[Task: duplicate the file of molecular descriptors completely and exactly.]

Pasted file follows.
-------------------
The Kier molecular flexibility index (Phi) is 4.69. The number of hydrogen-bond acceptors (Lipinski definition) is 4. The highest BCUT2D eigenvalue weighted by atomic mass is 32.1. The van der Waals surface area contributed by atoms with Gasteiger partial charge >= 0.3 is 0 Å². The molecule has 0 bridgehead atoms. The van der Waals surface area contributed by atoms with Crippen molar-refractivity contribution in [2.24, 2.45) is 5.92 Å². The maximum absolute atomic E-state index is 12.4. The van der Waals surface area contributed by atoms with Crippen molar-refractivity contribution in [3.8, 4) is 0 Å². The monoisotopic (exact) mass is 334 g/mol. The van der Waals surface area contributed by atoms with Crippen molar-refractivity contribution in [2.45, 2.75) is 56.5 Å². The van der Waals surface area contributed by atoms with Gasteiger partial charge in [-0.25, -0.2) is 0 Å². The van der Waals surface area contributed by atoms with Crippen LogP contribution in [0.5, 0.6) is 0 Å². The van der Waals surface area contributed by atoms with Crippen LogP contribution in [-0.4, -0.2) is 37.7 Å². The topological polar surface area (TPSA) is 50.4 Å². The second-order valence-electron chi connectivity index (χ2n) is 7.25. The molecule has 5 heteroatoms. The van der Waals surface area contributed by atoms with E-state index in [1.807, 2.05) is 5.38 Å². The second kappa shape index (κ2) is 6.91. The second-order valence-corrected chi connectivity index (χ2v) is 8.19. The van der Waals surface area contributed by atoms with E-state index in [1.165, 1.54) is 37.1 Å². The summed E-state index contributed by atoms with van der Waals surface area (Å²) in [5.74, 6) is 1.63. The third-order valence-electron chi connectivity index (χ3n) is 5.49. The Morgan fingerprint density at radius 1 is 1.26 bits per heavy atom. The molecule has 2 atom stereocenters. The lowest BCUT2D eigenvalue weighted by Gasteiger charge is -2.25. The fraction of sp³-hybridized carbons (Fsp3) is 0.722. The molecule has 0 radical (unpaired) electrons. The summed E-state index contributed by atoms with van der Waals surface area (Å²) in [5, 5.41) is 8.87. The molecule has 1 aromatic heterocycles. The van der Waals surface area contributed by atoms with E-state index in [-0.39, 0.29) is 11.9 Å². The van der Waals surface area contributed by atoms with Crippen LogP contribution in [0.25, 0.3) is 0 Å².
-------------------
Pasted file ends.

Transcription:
The Kier molecular flexibility index (Phi) is 4.69. The number of hydrogen-bond acceptors (Lipinski definition) is 4. The highest BCUT2D eigenvalue weighted by atomic mass is 32.1. The van der Waals surface area contributed by atoms with Gasteiger partial charge >= 0.3 is 0 Å². The molecule has 0 bridgehead atoms. The van der Waals surface area contributed by atoms with Crippen molar-refractivity contribution in [2.24, 2.45) is 5.92 Å². The maximum absolute atomic E-state index is 12.4. The van der Waals surface area contributed by atoms with Crippen molar-refractivity contribution in [3.8, 4) is 0 Å². The monoisotopic (exact) mass is 334 g/mol. The van der Waals surface area contributed by atoms with Crippen molar-refractivity contribution in [2.45, 2.75) is 56.5 Å². The van der Waals surface area contributed by atoms with Gasteiger partial charge in [-0.25, -0.2) is 0 Å². The van der Waals surface area contributed by atoms with Crippen LogP contribution in [0.5, 0.6) is 0 Å². The van der Waals surface area contributed by atoms with Crippen LogP contribution in [-0.4, -0.2) is 37.7 Å². The topological polar surface area (TPSA) is 50.4 Å². The second-order valence-electron chi connectivity index (χ2n) is 7.25. The molecule has 5 heteroatoms. The van der Waals surface area contributed by atoms with E-state index in [1.807, 2.05) is 5.38 Å². The second kappa shape index (κ2) is 6.91. The second-order valence-corrected chi connectivity index (χ2v) is 8.19. The van der Waals surface area contributed by atoms with E-state index in [1.165, 1.54) is 37.1 Å². The summed E-state index contributed by atoms with van der Waals surface area (Å²) in [5.74, 6) is 1.63. The third-order valence-electron chi connectivity index (χ3n) is 5.49. The Morgan fingerprint density at radius 1 is 1.26 bits per heavy atom. The molecule has 2 atom stereocenters. The lowest BCUT2D eigenvalue weighted by Gasteiger charge is -2.25. The fraction of sp³-hybridized carbons (Fsp3) is 0.722. The molecule has 0 radical (unpaired) electrons. The summed E-state index contributed by atoms with van der Waals surface area (Å²) in [5, 5.41) is 8.87. The molecule has 1 aromatic heterocycles. The van der Waals surface area contributed by atoms with E-state index in [-0.39, 0.29) is 11.9 Å². The van der Waals surface area contributed by atoms with Crippen LogP contribution in [0.25, 0.3) is 0 Å².